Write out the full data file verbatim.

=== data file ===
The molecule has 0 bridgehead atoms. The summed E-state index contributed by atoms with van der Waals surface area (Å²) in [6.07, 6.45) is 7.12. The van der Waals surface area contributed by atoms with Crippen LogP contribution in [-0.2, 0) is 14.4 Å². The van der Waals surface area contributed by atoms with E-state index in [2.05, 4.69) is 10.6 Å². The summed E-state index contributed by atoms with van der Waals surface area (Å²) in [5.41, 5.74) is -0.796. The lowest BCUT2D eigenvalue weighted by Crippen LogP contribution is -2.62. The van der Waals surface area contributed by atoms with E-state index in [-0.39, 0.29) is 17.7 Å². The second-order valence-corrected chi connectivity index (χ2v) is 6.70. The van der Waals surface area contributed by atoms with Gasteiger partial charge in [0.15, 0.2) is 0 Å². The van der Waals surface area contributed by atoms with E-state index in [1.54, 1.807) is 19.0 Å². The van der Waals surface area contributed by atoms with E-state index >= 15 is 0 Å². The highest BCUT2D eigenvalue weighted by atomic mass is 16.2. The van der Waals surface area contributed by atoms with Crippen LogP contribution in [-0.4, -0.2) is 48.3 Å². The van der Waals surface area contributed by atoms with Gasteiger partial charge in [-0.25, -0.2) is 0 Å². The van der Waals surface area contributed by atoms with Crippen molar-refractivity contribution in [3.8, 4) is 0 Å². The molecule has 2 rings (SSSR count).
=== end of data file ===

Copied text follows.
The molecule has 0 bridgehead atoms. The summed E-state index contributed by atoms with van der Waals surface area (Å²) in [6.07, 6.45) is 7.12. The van der Waals surface area contributed by atoms with Crippen LogP contribution in [-0.2, 0) is 14.4 Å². The van der Waals surface area contributed by atoms with E-state index in [2.05, 4.69) is 10.6 Å². The summed E-state index contributed by atoms with van der Waals surface area (Å²) in [5.41, 5.74) is -0.796. The lowest BCUT2D eigenvalue weighted by Crippen LogP contribution is -2.62. The van der Waals surface area contributed by atoms with E-state index in [-0.39, 0.29) is 17.7 Å². The second-order valence-corrected chi connectivity index (χ2v) is 6.70. The van der Waals surface area contributed by atoms with Gasteiger partial charge in [0.15, 0.2) is 0 Å². The van der Waals surface area contributed by atoms with E-state index in [1.54, 1.807) is 19.0 Å². The van der Waals surface area contributed by atoms with E-state index >= 15 is 0 Å². The highest BCUT2D eigenvalue weighted by atomic mass is 16.2. The van der Waals surface area contributed by atoms with Crippen LogP contribution in [-0.4, -0.2) is 48.3 Å². The van der Waals surface area contributed by atoms with Gasteiger partial charge in [-0.25, -0.2) is 0 Å². The van der Waals surface area contributed by atoms with Crippen molar-refractivity contribution in [3.8, 4) is 0 Å². The molecule has 2 rings (SSSR count).